Tuesday, September 13, 2005

Infantilizing Women

So E. comes home from hockey practice the other day and tells me about a plan to make the women's team that plays in Cedar Rapids a little more visible. The idea is to let the women's team scrimmage between periods at the Rough Riders game. Teams do scrimmage between periods--but the teams are comprised of little kids. It serves as entertainment, brings the parents of the kids to the game, and gives the kids the chance to spend a little time in the limelight in front of a big crowd. But it's a different story when you put grown women in this same situation. Because it is a space/time that has already been established as a "lesser" (which is fine when you are talking about developing junior players) moment by devoting it to children, putting women there creates a very different situation. It becomes more like a sideshow atmosphere. And it equates the women with the children.
It seems like a no-win situation. Even if the women play well, they are still playing into the idea that women's hockey is a novelty. And if they do not perform well then their game is compared to the men's game and perhaps even--because it is showcased when the kids' scrimmages usually are--to junior hockey.
I think it's a bad tactic. I think even if they decide to go through with it E will abstain. There are other means to bring attention to women's hockey that do not involve playing second fiddle to the men's game.

4 comments:

EBuz said...

In defense of the idea's proponents, there is a subset of public who don't even believe that women even endeavor to play hockey. By engaging in a public performance(regardless of the context and regardless of the quality of our performance), they suggest, we are enlightening them by exposing them to a reality (women like/play hockey) that is contrary to their stereotype (that women do not like/play hockey).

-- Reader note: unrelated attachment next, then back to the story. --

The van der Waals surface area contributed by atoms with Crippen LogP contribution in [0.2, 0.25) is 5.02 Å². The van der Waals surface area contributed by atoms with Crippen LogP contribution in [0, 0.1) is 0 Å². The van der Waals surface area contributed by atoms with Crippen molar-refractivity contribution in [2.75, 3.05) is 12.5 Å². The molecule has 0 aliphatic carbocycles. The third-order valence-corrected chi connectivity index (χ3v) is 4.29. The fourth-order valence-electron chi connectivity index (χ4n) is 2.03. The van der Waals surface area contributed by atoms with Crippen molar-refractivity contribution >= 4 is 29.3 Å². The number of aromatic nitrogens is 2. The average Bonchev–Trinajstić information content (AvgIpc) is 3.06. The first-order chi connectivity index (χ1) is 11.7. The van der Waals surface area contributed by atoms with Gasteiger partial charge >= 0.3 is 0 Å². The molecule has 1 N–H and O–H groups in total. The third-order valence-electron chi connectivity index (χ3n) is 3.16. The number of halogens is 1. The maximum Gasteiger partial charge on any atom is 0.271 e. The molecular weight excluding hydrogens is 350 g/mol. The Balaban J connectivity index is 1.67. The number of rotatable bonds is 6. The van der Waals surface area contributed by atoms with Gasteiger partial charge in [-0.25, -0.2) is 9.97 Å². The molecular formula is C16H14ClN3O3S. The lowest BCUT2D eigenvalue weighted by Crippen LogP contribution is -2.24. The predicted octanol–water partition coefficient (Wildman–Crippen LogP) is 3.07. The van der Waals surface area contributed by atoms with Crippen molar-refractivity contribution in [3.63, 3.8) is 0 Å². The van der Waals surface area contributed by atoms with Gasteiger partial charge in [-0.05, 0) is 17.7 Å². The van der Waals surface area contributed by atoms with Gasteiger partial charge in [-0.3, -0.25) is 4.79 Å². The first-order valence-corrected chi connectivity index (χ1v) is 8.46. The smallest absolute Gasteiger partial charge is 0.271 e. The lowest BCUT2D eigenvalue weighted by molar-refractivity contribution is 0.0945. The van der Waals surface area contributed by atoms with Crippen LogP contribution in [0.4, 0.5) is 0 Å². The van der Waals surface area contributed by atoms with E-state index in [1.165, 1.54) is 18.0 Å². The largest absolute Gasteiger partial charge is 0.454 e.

That said, as your post points out, I am abstaining from the event. I believe that showcasing women's skills in a forum that is usually reserved for kids runs too high a risk of fostering the impression that women's sports, like childrens' sports, are not real sports.

Amateur said...

I have also been to men's games where the intermission was used to showcase sledge hockey. I imagine that this event was also designed to expose hockey fans to a new reality, as you put it, ebuz. I also imagine that some of the competitors had qualms similar to yours.

Duder said...

All sports start somewhere and if your analysis is that the time in question is reserved specifically for lesser entertainment then it's slightly flawed because of a little logical inconsistancy.

The time in question usually, but not always has a junior/sledge pick up game. The time in question also has t-shirts shot into the crowd by air canon or sling launcher. The time in question also has the zamboni machine. Now, is it logical to say the zamboni show, t-shirt tossers, peanut flingers are a little smug because because they've been kicked back a little further in the line? The issue seems to be more of pride and inconsistant catogorical thinking due to a flawed analysis tainted by "usually".

If you're serious about the sport then you showcase it almost anywhere and you do so to the highest degree. If you're going to play then play it to the bone!

ken said...

You are absolutely right, duder. All sports do start somewhere. Men's sports usually start in a much more visible realm or at least rise faster to gain a mainstream audience. That is why the space and time in which women's sports are showcased are of critical importance.
I disagree with your assertion that the t-shirt canon shooters, and zamboni driver have the same goals as those playing junior or sledge hockey in between periods. I think the people who schedule the intermission activities also do not believe all these groups have or serve the same purpose. Is it all a version of entertainment--sure--the game itself falls into the category as well. But it is not just entertainment.
Additionally, I think implicit in your argument is that unless a women's team agrees to play under such conditions they are not truly committed i.e. "playing to the bone." I think female hockey players, and myself as a fan, would take great exception to this.